We have to get out of that habit. We don’t have to be saints.

The Bible says in Matthew 7:7, “Ask and it will be given to you, seek and you will find, knock and the door will be opened to you.”

I know it can feel uncomfortable to ask, or even to respond to someone asking how you’re doing. While I can’t promise that discomfort won’t be there, I can give you exact words on how to actually ask for help.

If someone asks if you’re doing okay

Thank you for asking. I’m not doing great. Here’s what I’m going through. I need help doing xxxx. I appreciate you even considering.

If someone asks if you need something

Yes. Thank you for asking. Specifically, I need XYZ.

We are not in this world alone. People will help if they know that we need it. We just have to let them know that we’re in need.

Sim @ Sim's Life

Monday 8th of November 2021

Yes! I am the one who always offers help, but absolutely detest having to ask for it myself, I always feel like I am putting people out and it makes me feel uncomfortable. However, as a single mum I have to get oevr my feelings and simply ask. Definitely gets easier as you get older! Sim x

emy cooks

Tuesday 30th of April 2013

I do have issue with asking but I do ask God and he sets it in my path. I asked and that is the reason I was able to go to Hispanicize. Thank you and one day I will be able to thank you personally. You are a great woman, God bless!

Amiyrah Martin

Monday 29th of April 2013

I still have such an issue with asking, but once I turned 30, God put in my heart the thought that I will not succeed in the goals I set for my 30s if I don't ask. As soon as I processed that, I started to ask a bit more. And I also encouraged my family members to do the same with me. I have difficulties with it because I always saw asking for help as being some type of hinderance to others. And to tell you the truth, I still do. But I decide to get out of my own way and just ask. If I really need the help, then I need to make it known or else I'll end up in a place that I don't want to be.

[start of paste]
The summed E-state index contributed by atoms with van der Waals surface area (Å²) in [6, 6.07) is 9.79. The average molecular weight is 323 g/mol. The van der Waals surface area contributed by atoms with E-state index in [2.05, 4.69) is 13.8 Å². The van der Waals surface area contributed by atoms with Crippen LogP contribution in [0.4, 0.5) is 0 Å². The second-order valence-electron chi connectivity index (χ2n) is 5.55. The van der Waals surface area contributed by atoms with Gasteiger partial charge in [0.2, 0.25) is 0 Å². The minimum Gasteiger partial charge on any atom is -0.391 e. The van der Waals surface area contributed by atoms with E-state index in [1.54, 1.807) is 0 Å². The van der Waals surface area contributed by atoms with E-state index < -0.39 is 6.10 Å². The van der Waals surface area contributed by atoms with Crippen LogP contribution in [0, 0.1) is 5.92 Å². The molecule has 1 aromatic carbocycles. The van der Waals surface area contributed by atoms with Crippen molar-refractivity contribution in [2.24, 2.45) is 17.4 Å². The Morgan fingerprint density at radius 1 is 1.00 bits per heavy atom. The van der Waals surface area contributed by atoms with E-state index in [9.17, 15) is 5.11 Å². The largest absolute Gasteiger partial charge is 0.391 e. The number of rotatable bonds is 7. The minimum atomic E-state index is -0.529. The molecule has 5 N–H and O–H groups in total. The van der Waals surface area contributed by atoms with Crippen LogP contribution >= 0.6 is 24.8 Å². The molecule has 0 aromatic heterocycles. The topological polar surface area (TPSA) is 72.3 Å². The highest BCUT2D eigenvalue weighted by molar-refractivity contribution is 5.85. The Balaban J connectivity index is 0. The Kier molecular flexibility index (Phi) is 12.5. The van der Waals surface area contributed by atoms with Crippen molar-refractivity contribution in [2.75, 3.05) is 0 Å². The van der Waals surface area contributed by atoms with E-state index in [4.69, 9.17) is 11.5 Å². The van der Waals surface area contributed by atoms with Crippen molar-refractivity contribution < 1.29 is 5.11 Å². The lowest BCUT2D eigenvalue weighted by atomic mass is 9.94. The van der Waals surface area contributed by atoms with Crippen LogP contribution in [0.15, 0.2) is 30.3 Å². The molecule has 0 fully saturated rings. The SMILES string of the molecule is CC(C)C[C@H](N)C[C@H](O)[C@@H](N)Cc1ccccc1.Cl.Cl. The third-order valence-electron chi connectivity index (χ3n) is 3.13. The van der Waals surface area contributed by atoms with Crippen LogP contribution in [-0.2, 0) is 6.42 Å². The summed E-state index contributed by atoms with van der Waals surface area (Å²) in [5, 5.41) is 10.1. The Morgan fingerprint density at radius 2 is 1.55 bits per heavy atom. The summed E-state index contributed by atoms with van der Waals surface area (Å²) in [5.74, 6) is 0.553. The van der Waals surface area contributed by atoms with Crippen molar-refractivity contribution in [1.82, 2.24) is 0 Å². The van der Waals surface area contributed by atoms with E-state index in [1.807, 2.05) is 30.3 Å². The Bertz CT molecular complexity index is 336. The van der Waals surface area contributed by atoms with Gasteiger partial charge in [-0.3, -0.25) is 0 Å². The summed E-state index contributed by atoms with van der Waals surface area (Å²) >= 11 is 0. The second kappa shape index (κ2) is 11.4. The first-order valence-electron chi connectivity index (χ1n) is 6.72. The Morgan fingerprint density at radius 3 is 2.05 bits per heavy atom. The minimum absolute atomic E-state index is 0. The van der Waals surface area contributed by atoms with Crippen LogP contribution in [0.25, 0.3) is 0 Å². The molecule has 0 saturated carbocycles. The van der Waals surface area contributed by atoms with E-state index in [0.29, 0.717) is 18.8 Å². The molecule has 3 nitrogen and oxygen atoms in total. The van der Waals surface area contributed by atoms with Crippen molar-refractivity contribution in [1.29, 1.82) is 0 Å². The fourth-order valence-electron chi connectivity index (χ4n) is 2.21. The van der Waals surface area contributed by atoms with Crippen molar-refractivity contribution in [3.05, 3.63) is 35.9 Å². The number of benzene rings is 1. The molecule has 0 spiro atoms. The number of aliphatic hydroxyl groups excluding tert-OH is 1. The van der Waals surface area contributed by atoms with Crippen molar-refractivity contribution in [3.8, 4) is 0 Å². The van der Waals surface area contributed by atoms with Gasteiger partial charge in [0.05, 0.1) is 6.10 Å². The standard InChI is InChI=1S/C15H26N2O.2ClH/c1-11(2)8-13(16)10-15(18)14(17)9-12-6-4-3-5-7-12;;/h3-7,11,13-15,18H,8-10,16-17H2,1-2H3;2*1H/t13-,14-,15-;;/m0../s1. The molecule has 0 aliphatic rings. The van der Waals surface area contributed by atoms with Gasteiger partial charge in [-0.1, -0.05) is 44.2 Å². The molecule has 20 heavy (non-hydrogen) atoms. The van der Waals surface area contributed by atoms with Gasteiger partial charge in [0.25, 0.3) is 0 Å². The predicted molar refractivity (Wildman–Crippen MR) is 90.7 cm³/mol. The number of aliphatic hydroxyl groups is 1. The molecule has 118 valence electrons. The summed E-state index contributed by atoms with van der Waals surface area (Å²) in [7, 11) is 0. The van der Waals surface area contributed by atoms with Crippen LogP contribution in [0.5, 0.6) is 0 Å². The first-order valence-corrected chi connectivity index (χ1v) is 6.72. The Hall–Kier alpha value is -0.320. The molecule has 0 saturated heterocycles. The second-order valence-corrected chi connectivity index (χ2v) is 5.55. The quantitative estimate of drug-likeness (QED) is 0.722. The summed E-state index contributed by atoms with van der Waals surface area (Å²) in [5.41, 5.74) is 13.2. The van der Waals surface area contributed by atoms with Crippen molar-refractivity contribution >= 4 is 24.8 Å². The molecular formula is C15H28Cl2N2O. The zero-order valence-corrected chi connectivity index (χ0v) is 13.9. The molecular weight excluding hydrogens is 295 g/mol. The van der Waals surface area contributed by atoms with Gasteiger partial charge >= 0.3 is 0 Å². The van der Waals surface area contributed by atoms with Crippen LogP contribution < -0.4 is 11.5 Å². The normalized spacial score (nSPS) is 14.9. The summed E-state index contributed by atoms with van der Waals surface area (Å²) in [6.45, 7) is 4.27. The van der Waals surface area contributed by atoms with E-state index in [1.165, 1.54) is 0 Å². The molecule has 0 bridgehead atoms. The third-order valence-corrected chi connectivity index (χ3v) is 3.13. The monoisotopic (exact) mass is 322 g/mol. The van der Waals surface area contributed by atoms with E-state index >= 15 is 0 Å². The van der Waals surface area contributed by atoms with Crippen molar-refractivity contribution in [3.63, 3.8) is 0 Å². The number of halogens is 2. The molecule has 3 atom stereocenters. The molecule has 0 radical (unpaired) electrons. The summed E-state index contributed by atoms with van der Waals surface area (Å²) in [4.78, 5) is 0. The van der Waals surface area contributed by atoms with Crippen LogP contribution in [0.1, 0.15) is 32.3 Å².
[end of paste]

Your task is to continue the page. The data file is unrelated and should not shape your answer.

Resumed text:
Arnebya

Monday 29th of April 2013

I have conditioned myself not to ask. I have conditioned myself to not let it be "clear" that I need help. I have taught myself to only ask for help when there is absolutely no money left and we're down to 1 egg and a half a cup of rice. Yes, I've been there. I won't say how recently, but believe me: it's still fresh. It is a hard thing to unteach oneself, purposefully refusing to ask for help. The anticipation of judgment, of ridicule, of why'd you buy it if you couldn't afford it or you know you probably don't need that fancy of a phone/car/clothes/purse/shoes/cable/pedicure/random thing you do that makes you happy but is totally expendable and unnecessary (to others). I'm glad you asked. I give to others when I can, but yes, sometimes I make the mistake of assessing a person's "clear" need and I am not proud of it. I've had to explain to my oldest daughter, after seeing a man holding a sign reading homeless, please help. She said he wasn't homeless because his shoes weren't dirty and neither was he. I was floored. I hadn't explained to her (had it come up before?) that just because one is homeless doesn't mean one has to be filthy. There are shelters that help and kind people and you never know whether someone took the shoes off his feet and gave them away to him. Maybe he's homeless but has a job. YOU DON'T KNOW SOMEONE'S STORY UNTIL YOU ASK.

Patricia Patton

Monday 29th of April 2013

To answer your question, no I do not always ask for help. I have had to unlearn the "take care of yourself" message I took into the world when I left home. And learning to ask for help has not been easy. I have found that many people will help in ways that they can. But pride, false pride can get in one's way. I am going to do a better job in this area rather than wait for someone to choose me and ask what is it I need.